The grass that the cows eat to turn into tasty burgers is alive when its eaten. As in, growing, which is the opposite of decaying.

If the feed we give animals is degrading, its not super useful, is it? If that silo full of feed is decaying/rotting, the farmer can't use it. If your point is that if it ain't livin', it's dyin', well, sure. In that sense, pennies are "decaying". So is my car.

If you're trying to shock people into thinking that all they're eating is decomposing shiat, it didn't work.


How is digesting different from decomposing?
 
2012-12-28 02:54:21 PM  

gopher321: And lobster is just an underwater spider.

Think on that.


What, because they're both arthropods? Cows and fish are both chordates, do they taste the same?

Taxonomically the cow and the fish are actually more closely related.
 
2012-12-28 03:00:04 PM  

MaudlinMutantMollusk: Caviar comes from the virgin sturgeon

/do you have any IDEA how horny male sturgeon are?
//lets just say the species hasn't survived for millions of years for no reason


The virgin sturgeon are the ugly fish...and once they are harvested, they are taken to the stabbin cabin where their eggs are squeezed out.

It seems like a "tough roe for the ho"...
 
2012-12-28 03:03:56 PM  

grinding_journalist: I'm thinking you missed the point of their post- they were suggesting that because "everything" decomposes, everything we eat is essentially shiat.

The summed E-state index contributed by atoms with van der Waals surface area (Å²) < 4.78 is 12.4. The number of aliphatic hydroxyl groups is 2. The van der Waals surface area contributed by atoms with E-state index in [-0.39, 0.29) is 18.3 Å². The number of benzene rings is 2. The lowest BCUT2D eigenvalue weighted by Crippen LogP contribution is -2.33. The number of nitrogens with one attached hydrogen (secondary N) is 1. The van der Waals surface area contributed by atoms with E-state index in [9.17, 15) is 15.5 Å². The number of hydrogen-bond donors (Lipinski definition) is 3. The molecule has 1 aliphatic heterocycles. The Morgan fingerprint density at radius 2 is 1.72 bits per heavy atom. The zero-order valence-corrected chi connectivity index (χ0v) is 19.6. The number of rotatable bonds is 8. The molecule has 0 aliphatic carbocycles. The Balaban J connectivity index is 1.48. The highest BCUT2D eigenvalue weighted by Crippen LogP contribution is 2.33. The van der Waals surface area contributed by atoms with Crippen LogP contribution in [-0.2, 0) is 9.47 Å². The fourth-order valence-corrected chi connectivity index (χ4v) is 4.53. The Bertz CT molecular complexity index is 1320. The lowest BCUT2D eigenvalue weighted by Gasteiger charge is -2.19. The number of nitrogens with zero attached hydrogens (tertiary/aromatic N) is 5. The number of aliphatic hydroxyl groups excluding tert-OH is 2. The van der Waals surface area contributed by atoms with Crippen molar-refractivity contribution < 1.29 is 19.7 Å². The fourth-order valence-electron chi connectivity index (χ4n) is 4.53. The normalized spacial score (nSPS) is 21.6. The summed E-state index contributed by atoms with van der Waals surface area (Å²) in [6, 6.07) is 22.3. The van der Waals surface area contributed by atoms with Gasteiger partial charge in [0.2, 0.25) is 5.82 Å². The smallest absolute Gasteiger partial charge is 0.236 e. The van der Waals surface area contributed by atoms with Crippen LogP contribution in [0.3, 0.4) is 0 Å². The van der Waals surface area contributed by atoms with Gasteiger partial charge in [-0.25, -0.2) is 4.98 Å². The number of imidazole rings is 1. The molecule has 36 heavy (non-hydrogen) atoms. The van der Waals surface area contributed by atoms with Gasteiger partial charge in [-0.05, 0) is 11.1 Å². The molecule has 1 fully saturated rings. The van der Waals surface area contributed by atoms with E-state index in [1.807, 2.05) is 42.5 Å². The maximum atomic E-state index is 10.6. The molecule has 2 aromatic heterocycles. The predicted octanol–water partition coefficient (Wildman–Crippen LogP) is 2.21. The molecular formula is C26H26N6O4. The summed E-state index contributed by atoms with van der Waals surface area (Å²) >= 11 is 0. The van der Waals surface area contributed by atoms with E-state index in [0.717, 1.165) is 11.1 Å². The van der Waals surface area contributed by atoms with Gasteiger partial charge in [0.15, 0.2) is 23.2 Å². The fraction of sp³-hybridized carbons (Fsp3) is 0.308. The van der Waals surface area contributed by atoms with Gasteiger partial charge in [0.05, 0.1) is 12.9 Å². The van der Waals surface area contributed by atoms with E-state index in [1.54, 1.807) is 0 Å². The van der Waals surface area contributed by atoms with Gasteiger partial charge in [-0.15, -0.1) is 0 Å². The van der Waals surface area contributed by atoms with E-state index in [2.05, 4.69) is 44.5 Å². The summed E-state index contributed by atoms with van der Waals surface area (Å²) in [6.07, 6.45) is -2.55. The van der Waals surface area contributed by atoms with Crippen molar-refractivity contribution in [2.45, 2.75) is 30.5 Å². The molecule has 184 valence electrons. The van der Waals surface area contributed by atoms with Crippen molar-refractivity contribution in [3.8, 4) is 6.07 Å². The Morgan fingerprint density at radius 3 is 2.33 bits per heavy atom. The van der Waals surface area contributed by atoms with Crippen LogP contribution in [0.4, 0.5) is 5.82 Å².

Thanks for interpreting my post for me, but you're talking out your ass. My point was indeed that everything decomposes, and most biological matter that is not regenerating is, indeed, decomposing. I consider shiat to be a product of digestion. I guess you could mean "microbial shiat", but you seem to be quite fecally obsessed, so I'm not sure.

Basic biological fact that things decompose? Yes, I'm aware, I completed third grade. I don't extrapolate that to "feed is dead, therefore it's decomposing, therefore chickens eat shiat, therefore you eat shiat for every meal."

That wasn't my point either. But if you want, I could explain that the chicken you are having for dinner is decomposing right now, even if you have it sealed in plastic in your refrigerator. That doesn't mean it is shiat.

It's ok though, people miss the point of my posts all the time, as I frequently assume people are more savvy than they actually are. My fault for not pandering to the lowest common denominator.

You managed to miss several points, and your fascination with shiat is really weird.

/The German pr0n is over that-a-way.
 
2012-12-28 03:09:27 PM  

bump: I hardly ever get a truffle

Meh,... no one knows the truffles I've seen...


Nobody knows my sorrels.